FERC Approves NERC’s IBR Work Plan
IBR Registration to Conclude Within 3 Years
FERC Chair Willie Phillips
FERC Chair Willie Phillips | FERC
FERC approves NERC’s inverter-based resources plan, proposed in February, and declines to include industry suggestions.

FERC on Thursday approved NERC’s proposed plan for registering owners and operators of inverter-based resources (IBRs) (RD22-4).

While the commission declined to incorporate any of industry stakeholders’ suggested changes to the plan, it reminded them there is still considerable work left to shape the final registration framework and encouraged them to raise their concerns during the ERO’s stakeholder process.

NERC’s registration proposal originated from a FERC order in November requiring the ERO to develop a work plan for identifying and registering owners and operators of IBRs that are connected to the grid and “in the aggregate have a material impact” on reliable operation but are not currently required to register with NERC. (See FERC Addresses IBRs in Multiple Orders.)

The commission was motivated by concerns over the ongoing transition from conventional generation resources to IBRs like wind and solar facilities. Specifically, current rules defining which resources qualify as part of the Bulk Electric System — and thus must register with NERC, follow its reliability standards and respond to its alerts — do not apply to many smaller IBRs.

NERC submitted its registration strategy in February, proposing a three-stage process: revise its Rules of Procedure (ROP) to create a new registered entity function, generator owner-IBR (GO-IBR), within 12 months of FERC’s approval of the plan; identify candidates for GO-IBR registration with 24 months of approval; and register GO-IBRs within 36 months of approval.

The GO-IBR category would include IBRs that have an aggregate nameplate capacity of 20 to 75 MVA interconnected at a voltage of at least 100 kV, or an aggregate nameplate capacity of at least 20 MVA interconnected at less than 100 kV. IBRs connected to the local distribution system would not be included; neither would IBRs that are distributed energy resources. NERC said it would also consider developing reliability standards to apply to GO-IBRs.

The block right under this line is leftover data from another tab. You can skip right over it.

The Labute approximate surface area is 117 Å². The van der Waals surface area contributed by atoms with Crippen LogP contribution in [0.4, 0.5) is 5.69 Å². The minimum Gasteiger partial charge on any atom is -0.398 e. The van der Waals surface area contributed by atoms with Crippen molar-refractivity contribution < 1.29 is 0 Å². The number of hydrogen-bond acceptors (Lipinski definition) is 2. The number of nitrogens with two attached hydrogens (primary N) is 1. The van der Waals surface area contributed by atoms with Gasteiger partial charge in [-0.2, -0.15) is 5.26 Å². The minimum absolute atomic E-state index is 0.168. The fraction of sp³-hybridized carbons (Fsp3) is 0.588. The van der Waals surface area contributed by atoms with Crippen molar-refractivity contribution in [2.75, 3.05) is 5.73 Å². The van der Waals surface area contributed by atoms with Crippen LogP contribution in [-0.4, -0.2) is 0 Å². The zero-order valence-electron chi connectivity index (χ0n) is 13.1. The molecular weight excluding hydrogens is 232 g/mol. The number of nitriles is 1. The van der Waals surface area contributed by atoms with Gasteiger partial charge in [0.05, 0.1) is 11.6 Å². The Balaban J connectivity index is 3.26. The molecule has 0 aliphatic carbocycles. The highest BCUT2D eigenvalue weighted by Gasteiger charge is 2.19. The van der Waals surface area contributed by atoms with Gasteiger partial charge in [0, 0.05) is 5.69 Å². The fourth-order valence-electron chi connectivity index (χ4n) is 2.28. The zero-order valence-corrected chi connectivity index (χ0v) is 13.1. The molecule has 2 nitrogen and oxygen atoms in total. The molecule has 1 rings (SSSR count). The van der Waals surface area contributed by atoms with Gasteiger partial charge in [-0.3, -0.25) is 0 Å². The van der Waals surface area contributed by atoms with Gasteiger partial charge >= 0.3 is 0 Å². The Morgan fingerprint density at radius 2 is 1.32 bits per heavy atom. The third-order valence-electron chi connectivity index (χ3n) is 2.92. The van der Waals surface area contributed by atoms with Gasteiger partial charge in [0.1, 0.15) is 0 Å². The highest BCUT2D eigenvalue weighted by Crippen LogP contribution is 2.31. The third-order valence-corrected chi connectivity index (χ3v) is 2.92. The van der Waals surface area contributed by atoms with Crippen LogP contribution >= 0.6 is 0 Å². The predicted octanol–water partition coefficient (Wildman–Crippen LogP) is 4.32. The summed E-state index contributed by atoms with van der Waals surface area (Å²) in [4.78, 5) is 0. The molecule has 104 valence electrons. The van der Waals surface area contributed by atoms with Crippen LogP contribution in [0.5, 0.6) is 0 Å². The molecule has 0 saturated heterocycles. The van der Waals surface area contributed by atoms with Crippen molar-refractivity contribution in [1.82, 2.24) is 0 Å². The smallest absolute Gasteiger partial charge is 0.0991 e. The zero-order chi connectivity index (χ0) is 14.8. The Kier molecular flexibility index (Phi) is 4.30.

The ERO’s original submission neglected to mention registration of generator operators; at FERC’s prodding, NERC said in March that it intended GO-IBR to refer to both owners and operators of IBRs, but it acknowledged that this practice would differ from its use of separate terms for existing registered generators and could create confusion. NERC pledged to consider “other potential designations” when revising the ROP.

Stakeholders were generally supportive of NERC’s proposal, but some asked the commission to modify the ERO’s plans. For example, the American Clean Power Association (ACP) and the Solar Energy Industries Association (SEIA) objected to the idea of only registering IBRs with an aggregate material impact on reliability, suggesting that this measure could result in the registration of IBRs that “use equipment and settings that ensure that they ride through grid disturbances and avoid reliability concerns that were observed in past events.”

Solar energy developer Pine Gate Renewables urged the commission to ensure that NERC’s work plan does not place IBRs at a competitive disadvantage compared to conventional generation, noting that the commission has previously ordered that reliability standards not create undue advantages for one competitor over another. Pine Gate, along with SEIA and ACP, also argued that older IBRs may be unable to meet the standards’ performance requirements and asked for a registration exemption for IBRs with older equipment that cannot be easily updated.

In response to these objections, FERC determined that issuing specific restrictions on NERC’s ROP or standards development processes would be outside its authority. Instead, it urged stakeholders to participate in the normal feedback process to influence the ERO’s actions.

During FERC’s monthly open meeting Thursday, acting Chair Willie Phillips said reliability is “job No. 1 for the commission” and described the IBR order as an important step in dealing with the “projected addition over the next decade of an unprecedented proportion” of IBRs.

Commissioner Allison Clements said she looks forward to “engaging” with the ERO as work continues on the registration framework.

“I hope that NERC’s substantive filing on its registration approach, which is still to come, ensures an effective registration framework but does not compromise IBRs’ ability to provide the reliability services they are capable of providing, including … reactive power, black start and fast frequency response,” Clements said.

FERC & FederalNERC & Committees

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